The marriage penalty is a quirk in the tax code that pushes married couples into a higher tax bracket than two unmarried single earners living together and earning the same combined income. The 2001 Bush tax cuts all but eliminated the marriage penalty by lowering tax rates and simplifying other elements of the tax code. However, these Bush tax cuts expire in 2010, and American families face steep marginal tax increases if Congress fails to renew them.
Despite claims that there is a health insurance crisis in the United States, the number of U.S. residents without health insurance actually fell in 2007, according to new Census Bureau numbers. The Census says the number of uninsured fell from 47.0 million to 45.7 million. Furthermore, the proportion of uninsured fell half a percentage-point, from 15.8 percent to 15.3 percent.
The current Social Security system allows individuals to claim reduced, early retirement benefits beginning at age 62. Individuals who wait until the full retirement age to collect receive about 30 percent more in monthly benefits. If they wait until age 70 to collect, their benefits will be about 60 percent larger than at age 62. So what choice should people make?
The Census Bureau Tuesday releases its latest report on the status of the nation's uninsured millions.
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Congress is considering funding a range of projects designed to reduce carbon emissions, including the 21st Century Green High-Performing Public School Facilities Act, which would provide $20 billion to build public schools that meet “green” environmental standards. House Education and Labor Committee Chairman George Miller (D-Calif.) says the legislation will not only save energy, but also make the facilities safer and cleaner and dramatically reduce costs. Advocates claim that such schools will use 35 percent less energy.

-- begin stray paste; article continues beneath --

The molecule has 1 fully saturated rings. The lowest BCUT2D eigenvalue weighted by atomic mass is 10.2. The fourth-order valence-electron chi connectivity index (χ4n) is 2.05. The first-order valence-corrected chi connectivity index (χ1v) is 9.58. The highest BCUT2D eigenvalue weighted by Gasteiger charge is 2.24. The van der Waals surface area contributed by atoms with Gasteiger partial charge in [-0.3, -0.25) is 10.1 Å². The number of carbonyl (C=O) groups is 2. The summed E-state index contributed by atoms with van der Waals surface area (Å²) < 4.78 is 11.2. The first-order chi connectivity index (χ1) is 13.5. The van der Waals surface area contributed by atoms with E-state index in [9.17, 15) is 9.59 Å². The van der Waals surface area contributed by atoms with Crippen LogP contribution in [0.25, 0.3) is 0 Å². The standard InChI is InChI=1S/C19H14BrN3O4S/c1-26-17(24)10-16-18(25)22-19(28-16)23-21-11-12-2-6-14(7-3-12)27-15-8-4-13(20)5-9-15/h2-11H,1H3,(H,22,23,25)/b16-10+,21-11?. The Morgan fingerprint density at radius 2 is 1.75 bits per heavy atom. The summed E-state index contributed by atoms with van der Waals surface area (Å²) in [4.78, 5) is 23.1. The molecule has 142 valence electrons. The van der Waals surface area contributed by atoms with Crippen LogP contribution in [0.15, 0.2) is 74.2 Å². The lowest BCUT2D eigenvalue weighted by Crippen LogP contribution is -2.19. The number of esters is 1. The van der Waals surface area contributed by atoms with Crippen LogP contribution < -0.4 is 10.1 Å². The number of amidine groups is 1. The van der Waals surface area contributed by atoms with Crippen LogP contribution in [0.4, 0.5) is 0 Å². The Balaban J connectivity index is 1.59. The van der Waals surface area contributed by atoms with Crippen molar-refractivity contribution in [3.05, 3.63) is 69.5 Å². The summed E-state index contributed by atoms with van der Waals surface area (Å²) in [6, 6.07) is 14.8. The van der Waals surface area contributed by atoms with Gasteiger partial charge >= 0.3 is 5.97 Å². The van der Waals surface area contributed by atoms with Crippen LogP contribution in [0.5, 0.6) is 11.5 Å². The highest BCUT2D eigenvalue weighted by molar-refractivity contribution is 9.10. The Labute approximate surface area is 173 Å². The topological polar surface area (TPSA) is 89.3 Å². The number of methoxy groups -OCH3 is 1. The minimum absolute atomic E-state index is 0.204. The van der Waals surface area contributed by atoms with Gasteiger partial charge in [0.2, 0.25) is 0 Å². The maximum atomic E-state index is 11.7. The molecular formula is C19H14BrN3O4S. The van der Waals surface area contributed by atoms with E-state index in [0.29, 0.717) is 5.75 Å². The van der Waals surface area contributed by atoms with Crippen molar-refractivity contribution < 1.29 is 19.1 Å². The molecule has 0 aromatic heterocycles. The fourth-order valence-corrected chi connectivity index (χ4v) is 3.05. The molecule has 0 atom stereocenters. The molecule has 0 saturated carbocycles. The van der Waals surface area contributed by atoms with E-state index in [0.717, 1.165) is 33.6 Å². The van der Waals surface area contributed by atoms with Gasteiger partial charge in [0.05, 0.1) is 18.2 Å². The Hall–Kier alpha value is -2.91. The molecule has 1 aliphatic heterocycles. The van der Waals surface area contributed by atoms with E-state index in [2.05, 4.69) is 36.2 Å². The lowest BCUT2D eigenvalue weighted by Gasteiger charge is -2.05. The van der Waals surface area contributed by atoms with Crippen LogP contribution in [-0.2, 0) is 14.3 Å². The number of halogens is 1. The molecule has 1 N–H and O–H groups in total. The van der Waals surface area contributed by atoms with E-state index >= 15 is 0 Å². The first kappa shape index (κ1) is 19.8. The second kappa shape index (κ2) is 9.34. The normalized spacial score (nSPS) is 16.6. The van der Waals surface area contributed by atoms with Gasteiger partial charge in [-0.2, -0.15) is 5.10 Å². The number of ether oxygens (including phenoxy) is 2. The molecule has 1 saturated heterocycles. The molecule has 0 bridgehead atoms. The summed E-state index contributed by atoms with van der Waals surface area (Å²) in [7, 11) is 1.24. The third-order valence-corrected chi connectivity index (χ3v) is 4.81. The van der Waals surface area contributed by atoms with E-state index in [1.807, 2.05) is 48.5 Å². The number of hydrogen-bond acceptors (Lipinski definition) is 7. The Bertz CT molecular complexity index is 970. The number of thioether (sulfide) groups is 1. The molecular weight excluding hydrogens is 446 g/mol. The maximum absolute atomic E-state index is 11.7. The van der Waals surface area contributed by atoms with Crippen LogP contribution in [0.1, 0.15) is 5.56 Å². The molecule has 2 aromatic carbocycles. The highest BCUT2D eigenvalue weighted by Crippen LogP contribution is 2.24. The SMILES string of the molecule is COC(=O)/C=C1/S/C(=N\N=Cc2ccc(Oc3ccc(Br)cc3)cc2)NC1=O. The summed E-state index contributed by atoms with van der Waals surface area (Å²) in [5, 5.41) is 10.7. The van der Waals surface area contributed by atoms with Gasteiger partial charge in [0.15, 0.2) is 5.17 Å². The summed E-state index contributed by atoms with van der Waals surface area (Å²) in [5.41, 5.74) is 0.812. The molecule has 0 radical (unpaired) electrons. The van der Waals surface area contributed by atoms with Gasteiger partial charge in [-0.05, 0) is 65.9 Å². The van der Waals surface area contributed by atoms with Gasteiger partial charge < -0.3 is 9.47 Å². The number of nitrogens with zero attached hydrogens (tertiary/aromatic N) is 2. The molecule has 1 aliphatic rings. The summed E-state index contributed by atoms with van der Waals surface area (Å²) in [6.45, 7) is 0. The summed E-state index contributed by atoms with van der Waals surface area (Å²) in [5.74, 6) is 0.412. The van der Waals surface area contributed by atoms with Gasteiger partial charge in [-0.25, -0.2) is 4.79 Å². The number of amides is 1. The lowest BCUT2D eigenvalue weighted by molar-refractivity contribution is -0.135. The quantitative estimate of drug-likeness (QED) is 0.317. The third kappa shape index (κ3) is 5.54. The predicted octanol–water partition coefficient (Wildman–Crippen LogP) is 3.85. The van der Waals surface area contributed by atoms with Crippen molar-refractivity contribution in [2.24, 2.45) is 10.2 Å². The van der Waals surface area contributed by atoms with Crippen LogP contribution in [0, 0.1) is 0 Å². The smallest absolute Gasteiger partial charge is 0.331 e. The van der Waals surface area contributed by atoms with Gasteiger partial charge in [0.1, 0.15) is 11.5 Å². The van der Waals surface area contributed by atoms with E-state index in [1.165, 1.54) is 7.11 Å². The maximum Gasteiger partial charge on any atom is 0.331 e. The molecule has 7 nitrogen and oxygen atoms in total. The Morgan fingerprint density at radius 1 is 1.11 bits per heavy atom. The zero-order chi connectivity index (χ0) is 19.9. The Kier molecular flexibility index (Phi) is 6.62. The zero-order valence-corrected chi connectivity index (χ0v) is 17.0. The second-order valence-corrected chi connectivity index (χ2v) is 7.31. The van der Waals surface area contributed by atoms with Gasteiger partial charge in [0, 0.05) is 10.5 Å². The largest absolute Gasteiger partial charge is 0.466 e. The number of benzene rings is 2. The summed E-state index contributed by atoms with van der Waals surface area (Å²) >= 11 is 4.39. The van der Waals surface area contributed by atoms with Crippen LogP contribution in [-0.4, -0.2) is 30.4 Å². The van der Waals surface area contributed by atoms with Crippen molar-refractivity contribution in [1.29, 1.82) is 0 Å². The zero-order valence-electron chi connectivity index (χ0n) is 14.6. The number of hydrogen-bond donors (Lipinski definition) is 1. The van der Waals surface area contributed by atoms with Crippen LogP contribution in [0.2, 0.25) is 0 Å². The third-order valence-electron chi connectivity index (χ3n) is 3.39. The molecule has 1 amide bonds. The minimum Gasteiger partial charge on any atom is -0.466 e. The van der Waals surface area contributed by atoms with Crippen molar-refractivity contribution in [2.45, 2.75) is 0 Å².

A federal appeals court ruling on pollution monitoring demonstrates a social justice view and not a constitutional view of government, according to NCPA Senior Fellow H. Sterling Burnett.
The use of information technology in diagnosing, treating and monitoring patients — known as telemedicine — is adding a new dimension to modern health care. Entrepreneurs are using the telephone, the Internet and personal computers for innovative solutions to traditional problems of health care delivery. These advances are not only making care more accessible and convenient, they are also raising quality and containing medical costs.
The National Center for Policy Analysis is today releasing a study update on the topic of telemedicine.
America's first charter school opened in Minnesota in 1992. Sixteen years later, there are 4,128 charter schools educating 1.24 million students in 40 states and the District of Columbia. Another …
Medical tourism is one of the fastest growing trends in Americans’ search for affordable, quality health care, according to an updated study by National Center for Policy Analysis Senior Fellow Devon Herrick.
Global competition in health care is allowing more patients from developed countries to travel for medical reasons to regions once characterized as “third world.” Many of these “medical tourists” are not wealthy, but are seeking high quality medical care at affordable prices. To meet the growing demand, entrepreneurs are building technologically advanced facilities in India, Thailand, Latin America and elsewhere, and are hiring physicians, technicians and nurses trained to American and European standards to run them.
A debate team comprised of Noel Gordon, a high school junior from Henderson, Nevada and Hannah Ketring, a high school junior from Flanagan, Illinois were named the big winners at a week-long leadership camp hosted by retired General Tommy Franks.
As schools across the country prepare for a new academic year, Congress is considering spending $20 billion to support “green” school programs that have not been proven to work, according to a new report by the National Center for Policy Analysis.
Experts warn that taking money out of your 401(k) account while you're still working can cost you dearly later on. Click here to view entire article.